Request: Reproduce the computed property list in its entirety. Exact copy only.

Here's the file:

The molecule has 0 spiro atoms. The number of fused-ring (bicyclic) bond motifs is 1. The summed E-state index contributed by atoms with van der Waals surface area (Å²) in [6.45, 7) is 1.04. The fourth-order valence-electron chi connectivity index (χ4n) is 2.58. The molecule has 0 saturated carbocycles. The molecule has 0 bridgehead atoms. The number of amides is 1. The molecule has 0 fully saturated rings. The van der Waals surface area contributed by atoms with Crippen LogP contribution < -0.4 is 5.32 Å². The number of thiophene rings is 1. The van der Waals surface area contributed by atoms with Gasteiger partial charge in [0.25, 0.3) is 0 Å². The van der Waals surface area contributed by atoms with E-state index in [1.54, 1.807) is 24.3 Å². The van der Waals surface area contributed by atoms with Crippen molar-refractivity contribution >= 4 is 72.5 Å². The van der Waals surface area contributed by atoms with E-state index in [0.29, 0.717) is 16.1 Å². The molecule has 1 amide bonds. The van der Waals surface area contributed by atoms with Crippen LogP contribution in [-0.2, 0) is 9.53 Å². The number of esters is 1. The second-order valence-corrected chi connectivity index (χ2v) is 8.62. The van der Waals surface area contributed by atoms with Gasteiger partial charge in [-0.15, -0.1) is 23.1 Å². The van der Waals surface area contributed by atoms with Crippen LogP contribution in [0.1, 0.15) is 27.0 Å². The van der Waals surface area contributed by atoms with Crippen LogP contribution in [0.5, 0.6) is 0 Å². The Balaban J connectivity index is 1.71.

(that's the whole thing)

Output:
The molecule has 0 spiro atoms. The number of fused-ring (bicyclic) bond motifs is 1. The summed E-state index contributed by atoms with van der Waals surface area (Å²) in [6.45, 7) is 1.04. The fourth-order valence-electron chi connectivity index (χ4n) is 2.58. The molecule has 0 saturated carbocycles. The molecule has 0 bridgehead atoms. The number of amides is 1. The molecule has 0 fully saturated rings. The van der Waals surface area contributed by atoms with Crippen LogP contribution < -0.4 is 5.32 Å². The number of thiophene rings is 1. The van der Waals surface area contributed by atoms with Gasteiger partial charge in [0.25, 0.3) is 0 Å². The van der Waals surface area contributed by atoms with E-state index in [1.54, 1.807) is 24.3 Å². The van der Waals surface area contributed by atoms with Crippen molar-refractivity contribution >= 4 is 72.5 Å². The van der Waals surface area contributed by atoms with E-state index in [0.29, 0.717) is 16.1 Å². The molecule has 1 amide bonds. The van der Waals surface area contributed by atoms with Crippen LogP contribution in [-0.2, 0) is 9.53 Å². The number of esters is 1. The second-order valence-corrected chi connectivity index (χ2v) is 8.62. The van der Waals surface area contributed by atoms with Gasteiger partial charge in [-0.15, -0.1) is 23.1 Å². The van der Waals surface area contributed by atoms with Crippen LogP contribution in [0.1, 0.15) is 27.0 Å². The van der Waals surface area contributed by atoms with Crippen LogP contribution in [0.5, 0.6) is 0 Å². The Balaban J connectivity index is 1.71.